Welcome to the Investors Trading Academy event of the week. Each week our staff of educators tries to introduce you to a person of interest in the financial world. This could be a person in government or banking or an important investors or trader. Over the next coming months ITA will take a look into each US Presidential candidate. At the moment there are 4 actual “declared “hopefuls. There are 1 democrat, the well-known and favorite Hillary Clinton and 3 Republicans, Ted Cruz, Rand Paul and Marco Rubio. Jeb Bush son and brother of former US presidents is expected to announce his candidacy in coming days. In this report we will take a look at Marco Rubio who officially announced his presidential run just days ago. Rubio is a US senator from Florida and has been in office since January 2011. Rubio is a member of the group of senators deemed the "Gang of Eight." This term is used to reference eight of the most influential senators on immigration reform and includes four senators from each party. On April 13, 2015, Rubio announced his presidential run on a conference call with donors. He referred to himself as "uniquely qualified" for the nomination. Rubio is a Republican member of the U.S. Senate from the state of Florida. He was first elected in 2010. Rubio was a member of the Florida House of Representatives from 2000 to 2008. In May 2014, when a reporter asked Rubio if he thought he was ready to be president, Rubio said, “I do … but I think that’s true for multiple other people that would want to run … I mean, I’ll be 43 this month, but the other thing that perhaps people don’t realize, I’ve served now in public office for the better part of 14 years. Most importantly, I think a president has to have a clear vision of where the country needs to go and clear ideas about how to get it there and I think we’re very blessed in our party to have a number of people that fit those criteria.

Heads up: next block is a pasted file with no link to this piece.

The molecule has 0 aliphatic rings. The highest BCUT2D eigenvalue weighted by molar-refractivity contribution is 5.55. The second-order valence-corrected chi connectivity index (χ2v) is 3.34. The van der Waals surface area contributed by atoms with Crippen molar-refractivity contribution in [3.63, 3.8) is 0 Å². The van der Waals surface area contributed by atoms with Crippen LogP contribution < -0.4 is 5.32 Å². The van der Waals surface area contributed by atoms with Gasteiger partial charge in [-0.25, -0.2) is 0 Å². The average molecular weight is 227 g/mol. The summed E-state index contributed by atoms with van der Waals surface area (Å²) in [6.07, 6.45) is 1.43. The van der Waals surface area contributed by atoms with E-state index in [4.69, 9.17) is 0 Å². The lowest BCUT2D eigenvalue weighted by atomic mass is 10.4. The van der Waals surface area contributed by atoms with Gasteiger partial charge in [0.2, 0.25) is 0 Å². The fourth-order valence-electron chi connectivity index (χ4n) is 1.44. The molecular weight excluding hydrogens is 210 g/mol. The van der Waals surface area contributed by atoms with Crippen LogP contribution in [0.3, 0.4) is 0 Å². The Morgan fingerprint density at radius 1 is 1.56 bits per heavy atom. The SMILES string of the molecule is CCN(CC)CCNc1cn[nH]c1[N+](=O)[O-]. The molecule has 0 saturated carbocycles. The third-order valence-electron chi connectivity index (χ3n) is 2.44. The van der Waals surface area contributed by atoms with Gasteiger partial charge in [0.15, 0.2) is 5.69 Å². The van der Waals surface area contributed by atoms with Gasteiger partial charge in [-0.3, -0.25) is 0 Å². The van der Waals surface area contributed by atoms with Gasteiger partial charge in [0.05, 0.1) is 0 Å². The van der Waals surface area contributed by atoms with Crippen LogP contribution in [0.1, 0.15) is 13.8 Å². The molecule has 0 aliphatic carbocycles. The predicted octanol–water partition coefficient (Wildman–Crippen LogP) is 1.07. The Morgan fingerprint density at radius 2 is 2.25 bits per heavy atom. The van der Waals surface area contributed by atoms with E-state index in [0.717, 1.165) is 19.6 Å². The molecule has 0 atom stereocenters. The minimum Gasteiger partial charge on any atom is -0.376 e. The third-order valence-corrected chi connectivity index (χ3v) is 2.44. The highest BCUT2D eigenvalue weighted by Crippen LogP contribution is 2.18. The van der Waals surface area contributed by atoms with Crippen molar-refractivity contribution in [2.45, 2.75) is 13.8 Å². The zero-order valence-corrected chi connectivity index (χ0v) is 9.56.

Contents

Overview

The table below shows the total number and percentage of votes, as well as the number of seats gained and lost by each political party in the election for the United States House of Representatives in Florida. In addition, the voter turnout and the number of votes not valid will be listed below.

United States House of Representatives elections in Florida, 2010[1]
Party Votes Percentage Seats +/–
Republican 2,234,534 55.61% 19 +4
Democratic 1,528,756 38.04% 6 -4
Others 255,131 6.35% 0 +/-0
Valid votes
Invalid or blank votes